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Bequia - 2023

1-23 February

“Bequia isn’t the same”, warned a friend. “It’s all changing – restaurants closed, the Frangipani Hotel deserted”. All doom and gloom!

I’d heard all this before. Normally, you get warned that there are fewer boats in the harbour, and that tourists are staying away, etc, etc. In the past, I’ve failed to detect these things. But would it actually be true this time? What with the after-effects of all the lockdowns, looming inflation, people wondering if they can afford their heating bills, let alone afford expensive holidays.

What’s the answer?

It’s impossible to deny that the island suffered, not so much from the pandemic as from the travel restrictions. At least two years with hardly any tourists. Smaller businesses have closed. Some of the restaurants are no more. And some of the people we used to see are no longer around.

But let’s not overdo the gloom. Bequia definitely survives. Actually, it’s busier than I ever remember. Getting reservations at the better restaurants can require forward planning of a high order. And boats in the harbour – Oh dear, no problem! See my mini-rant below.


I arrived as usual to the warm welcome of Sandra, the taxi driver, and then Keisha, the girl now in charge of the apartments where I stay.

Attentive readers will have spotted my use of the first person singular. I was indeed a solo traveller this time. Mary, shortly before we were leaving, decided that I should go, but that her conscience wouldn’t allow her to leave her granddaughter, then suffering from troubles – troubles beyond the scope of a mere travel journal. Sad, but these things happen.


Looking over my previous journals about Bequia, I see that I’ve always failed to say anything about one of the main reasons we go there - to see our friends. Not only the locals who we’ve got to know over the years, but also those intrepid travellers, getting more and more aged like ourselves, who brave the journey in order to enjoy a bit of February warmth and sunshine.

It used to be said that if you sat in Piccadilly Circus (very much in theory, particularly now!), you’d eventually meet all your friends. I’ve come to the conclusion that this is beginning to apply to Bequia. There I was, minding my own business, reading the paper on my iPad in one of the local cafes, and who should turn up but a dear friend and ex-colleague from Amsterdam.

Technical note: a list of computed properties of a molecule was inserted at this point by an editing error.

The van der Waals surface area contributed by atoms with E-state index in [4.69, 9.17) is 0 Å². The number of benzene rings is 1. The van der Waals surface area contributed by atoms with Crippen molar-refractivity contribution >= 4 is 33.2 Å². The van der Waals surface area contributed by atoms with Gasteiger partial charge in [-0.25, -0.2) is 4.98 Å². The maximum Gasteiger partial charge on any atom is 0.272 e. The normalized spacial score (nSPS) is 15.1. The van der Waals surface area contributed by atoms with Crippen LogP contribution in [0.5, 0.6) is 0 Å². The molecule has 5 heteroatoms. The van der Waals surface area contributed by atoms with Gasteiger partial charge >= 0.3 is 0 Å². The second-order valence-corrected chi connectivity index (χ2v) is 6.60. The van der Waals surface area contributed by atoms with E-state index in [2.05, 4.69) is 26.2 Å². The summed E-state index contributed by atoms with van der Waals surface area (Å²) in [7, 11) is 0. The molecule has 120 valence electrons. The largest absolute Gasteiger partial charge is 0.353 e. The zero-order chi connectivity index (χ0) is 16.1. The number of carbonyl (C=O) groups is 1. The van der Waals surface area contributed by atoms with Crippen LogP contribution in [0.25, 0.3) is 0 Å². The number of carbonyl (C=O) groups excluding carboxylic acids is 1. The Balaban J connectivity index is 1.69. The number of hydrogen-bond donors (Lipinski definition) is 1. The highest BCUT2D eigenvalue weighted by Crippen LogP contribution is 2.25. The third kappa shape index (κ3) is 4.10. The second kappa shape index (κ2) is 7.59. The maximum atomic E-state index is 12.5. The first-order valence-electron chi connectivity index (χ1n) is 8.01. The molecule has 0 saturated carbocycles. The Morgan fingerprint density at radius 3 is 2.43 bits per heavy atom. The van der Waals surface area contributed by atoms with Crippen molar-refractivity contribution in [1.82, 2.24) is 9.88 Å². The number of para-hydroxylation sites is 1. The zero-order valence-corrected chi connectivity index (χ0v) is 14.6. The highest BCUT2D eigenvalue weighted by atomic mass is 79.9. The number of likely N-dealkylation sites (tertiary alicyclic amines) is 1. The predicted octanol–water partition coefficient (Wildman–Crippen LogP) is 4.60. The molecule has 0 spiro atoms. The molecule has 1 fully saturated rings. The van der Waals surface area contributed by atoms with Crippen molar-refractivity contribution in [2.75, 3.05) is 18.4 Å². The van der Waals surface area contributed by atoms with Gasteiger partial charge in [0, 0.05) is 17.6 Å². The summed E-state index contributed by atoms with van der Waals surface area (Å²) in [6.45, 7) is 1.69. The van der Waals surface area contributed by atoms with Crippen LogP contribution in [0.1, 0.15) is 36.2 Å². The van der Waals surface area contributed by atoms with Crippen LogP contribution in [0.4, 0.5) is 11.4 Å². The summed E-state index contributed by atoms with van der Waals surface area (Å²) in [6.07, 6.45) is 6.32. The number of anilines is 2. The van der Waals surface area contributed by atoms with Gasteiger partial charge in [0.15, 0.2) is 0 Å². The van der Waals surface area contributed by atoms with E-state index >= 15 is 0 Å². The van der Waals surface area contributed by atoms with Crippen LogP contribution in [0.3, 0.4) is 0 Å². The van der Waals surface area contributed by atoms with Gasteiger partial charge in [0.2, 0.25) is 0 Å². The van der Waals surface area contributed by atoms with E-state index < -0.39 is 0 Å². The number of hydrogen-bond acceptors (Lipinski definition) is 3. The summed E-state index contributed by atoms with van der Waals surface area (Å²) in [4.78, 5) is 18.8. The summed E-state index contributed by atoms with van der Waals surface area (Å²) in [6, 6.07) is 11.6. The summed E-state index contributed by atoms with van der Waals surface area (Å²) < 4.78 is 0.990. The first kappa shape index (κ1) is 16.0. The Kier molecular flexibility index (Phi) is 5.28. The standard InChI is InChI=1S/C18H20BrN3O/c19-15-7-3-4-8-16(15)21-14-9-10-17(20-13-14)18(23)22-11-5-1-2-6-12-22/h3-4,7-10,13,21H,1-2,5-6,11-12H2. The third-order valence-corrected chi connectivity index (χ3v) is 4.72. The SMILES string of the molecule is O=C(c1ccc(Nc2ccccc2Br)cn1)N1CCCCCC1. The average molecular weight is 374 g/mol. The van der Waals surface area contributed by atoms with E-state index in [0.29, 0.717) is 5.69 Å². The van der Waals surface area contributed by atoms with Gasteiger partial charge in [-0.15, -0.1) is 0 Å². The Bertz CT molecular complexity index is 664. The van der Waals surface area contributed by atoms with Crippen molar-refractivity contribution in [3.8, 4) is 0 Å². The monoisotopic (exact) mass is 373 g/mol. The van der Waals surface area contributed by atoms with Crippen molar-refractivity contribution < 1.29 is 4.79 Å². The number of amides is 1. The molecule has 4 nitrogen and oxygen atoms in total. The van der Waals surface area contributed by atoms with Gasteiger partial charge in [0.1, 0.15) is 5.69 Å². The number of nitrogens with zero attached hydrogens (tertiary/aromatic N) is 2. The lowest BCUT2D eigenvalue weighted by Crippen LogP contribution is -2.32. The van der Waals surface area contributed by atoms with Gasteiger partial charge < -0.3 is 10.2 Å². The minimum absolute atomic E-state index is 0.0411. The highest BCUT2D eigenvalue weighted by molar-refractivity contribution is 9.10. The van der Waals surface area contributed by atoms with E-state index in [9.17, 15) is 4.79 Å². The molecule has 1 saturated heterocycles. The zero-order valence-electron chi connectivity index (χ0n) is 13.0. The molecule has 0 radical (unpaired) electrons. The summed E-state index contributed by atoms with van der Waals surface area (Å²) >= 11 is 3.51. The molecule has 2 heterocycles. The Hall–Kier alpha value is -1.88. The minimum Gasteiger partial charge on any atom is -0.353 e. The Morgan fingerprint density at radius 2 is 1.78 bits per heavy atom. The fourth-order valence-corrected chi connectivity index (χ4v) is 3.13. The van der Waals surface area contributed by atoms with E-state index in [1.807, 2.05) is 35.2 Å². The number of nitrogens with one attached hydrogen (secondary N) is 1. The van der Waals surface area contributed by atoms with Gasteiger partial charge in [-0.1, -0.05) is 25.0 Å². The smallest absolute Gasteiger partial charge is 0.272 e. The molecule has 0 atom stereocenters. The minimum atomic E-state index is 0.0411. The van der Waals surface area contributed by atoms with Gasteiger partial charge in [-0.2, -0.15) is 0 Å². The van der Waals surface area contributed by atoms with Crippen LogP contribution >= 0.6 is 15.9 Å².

The main contingent however, this year, was seemingly the entire population of north-west Norfolk, most of whom were members of the prestigious golf club at Brancaster. Other parts of the British countryside were also well-represented, including remote Scottish islands – and a group of lively ladies from Dorset.

Bequia, at least at this time of year, is a very sociable place.

Cruise ships

Moving on to visitors of a different stripe, I have to mention cruise ships, whose appearance gave rise to much consternation and debate.

Normally in the past we have tended to see about two a week – just bearable. My first experience this year was of a gigantic and monstrous version of the species run by what used to be Thomson Holidays and is now the German outfit called TUI. Not, actually, one of the very largest of these beasts: it contained a mere 1,900 punters plus some 1,000 staff. But considerable numbers of them, mostly British, emerged and wended their way onto Princess Margaret beach. Where, as a result, there was standing room only.

There was worse to come. A few days later, we had THREE monsters lined up at the entrance to the harbour. And I’m not sure that a day passed without one or more visitations.

There are two positive aspects. Although we, the (sort of) locals, feared endless overcrowding, on some occasions no one seemed to emerge from the ships. Where did they all go? Maybe they stayed on board enjoying the doubtless lavish facilities.

The other thing is that some say they bring money to the island. This is debatable. Local shops and those selling shells and souvenirs on the harbour-front say they don’t actually buy anything. They don’t go to the restaurants, being presumably well-fed on the boat. Although, to be fair, I did witness our friend Fay, with her stall on Princess Margaret beach, sell two (hopefully overpriced) T-shirts with a rather ferocious-looking bulldog depicted on the front.

The other source of money must be the fee that each cruise ship has to pay to be allowed in. But where does the money go? Poor little Bequia doesn’t seem to get much from the claws of the St Vincent government – hence the existence of Action Bequia, which I’ll come on to.